According to a Department of Defense (DoD) report, 83 women and seven men stated that they had been victims of sexual assault and harassment during the meeting. Several participants later stated that a number of flag officers attending the meetings were aware of the sexual assaults, but did nothing to stop them.[1]

On October 29, 1991, the Department of the Navy terminated all ties to the Tailhook Association. Ties were not restored until January 19, 1999.[citation needed]

The issues were never quite settled, and as late as 2002, the Tailhook chairman spoke of "the alleged misconduct that occurred in 1991".[2] For several years after Tailhook '91 promotion board results were delayed while a special review was conducted to ensure that any person with an adverse connection to Tailhook '91 was not promoted.[citation needed]

Investigation and aftermath[edit]

In response to media reports about the Las Vegas Tailhook Association meetings, the United States Department of the Navy launched an investigation, led by the then Naval Investigative Service under the command of Rear Admiral Duvall M. Williams, Jr. This group initially released a report which concluded that the incident was mainly the fault of low-ranked enlisted men behaving poorly.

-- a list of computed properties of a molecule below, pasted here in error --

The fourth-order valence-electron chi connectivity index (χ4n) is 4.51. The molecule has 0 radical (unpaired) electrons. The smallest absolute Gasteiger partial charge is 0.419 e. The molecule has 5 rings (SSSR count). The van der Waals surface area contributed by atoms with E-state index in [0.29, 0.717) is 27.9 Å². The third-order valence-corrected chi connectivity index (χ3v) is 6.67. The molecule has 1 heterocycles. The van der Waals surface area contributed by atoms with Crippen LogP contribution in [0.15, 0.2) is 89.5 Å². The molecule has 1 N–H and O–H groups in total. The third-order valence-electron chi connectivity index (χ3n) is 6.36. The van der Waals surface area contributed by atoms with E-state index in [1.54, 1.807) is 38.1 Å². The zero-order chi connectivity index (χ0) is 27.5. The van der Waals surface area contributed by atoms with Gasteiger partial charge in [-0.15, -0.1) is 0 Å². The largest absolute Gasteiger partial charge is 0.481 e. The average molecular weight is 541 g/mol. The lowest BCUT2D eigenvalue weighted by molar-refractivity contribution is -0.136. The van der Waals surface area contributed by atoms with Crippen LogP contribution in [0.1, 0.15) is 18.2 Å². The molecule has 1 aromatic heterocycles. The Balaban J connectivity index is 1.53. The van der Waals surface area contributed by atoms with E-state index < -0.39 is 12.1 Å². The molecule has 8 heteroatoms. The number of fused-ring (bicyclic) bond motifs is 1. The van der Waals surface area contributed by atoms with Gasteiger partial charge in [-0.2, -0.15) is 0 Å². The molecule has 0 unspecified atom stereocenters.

Assistant Secretary of the Navy (Manpower and Reserve Affairs) Barbara S. Pope refused to accept the results of this investigation, especially after Rear Admiral Williams made sexist remarks in Pope's presence, most notably a comment that he believed that "a lot of female navy pilots are go-go dancers, topless dancers or hookers".[3] When RADM Williams issued his final report, finding that no senior navy officials bore responsibility for what occurred in Las Vegas, Pope went to United States Secretary of the Navy Henry L. Garrett III and told him that she would resign if the United States Department of the Navy did not "do another report and look at what we needed to do about accountability and responsibility and the larger issues at hand."[4] Garrett agreed with Pope, and a further investigation was conducted, headed by Derek J. Vander Schaaf, the Inspector General of the United States Department of Defense.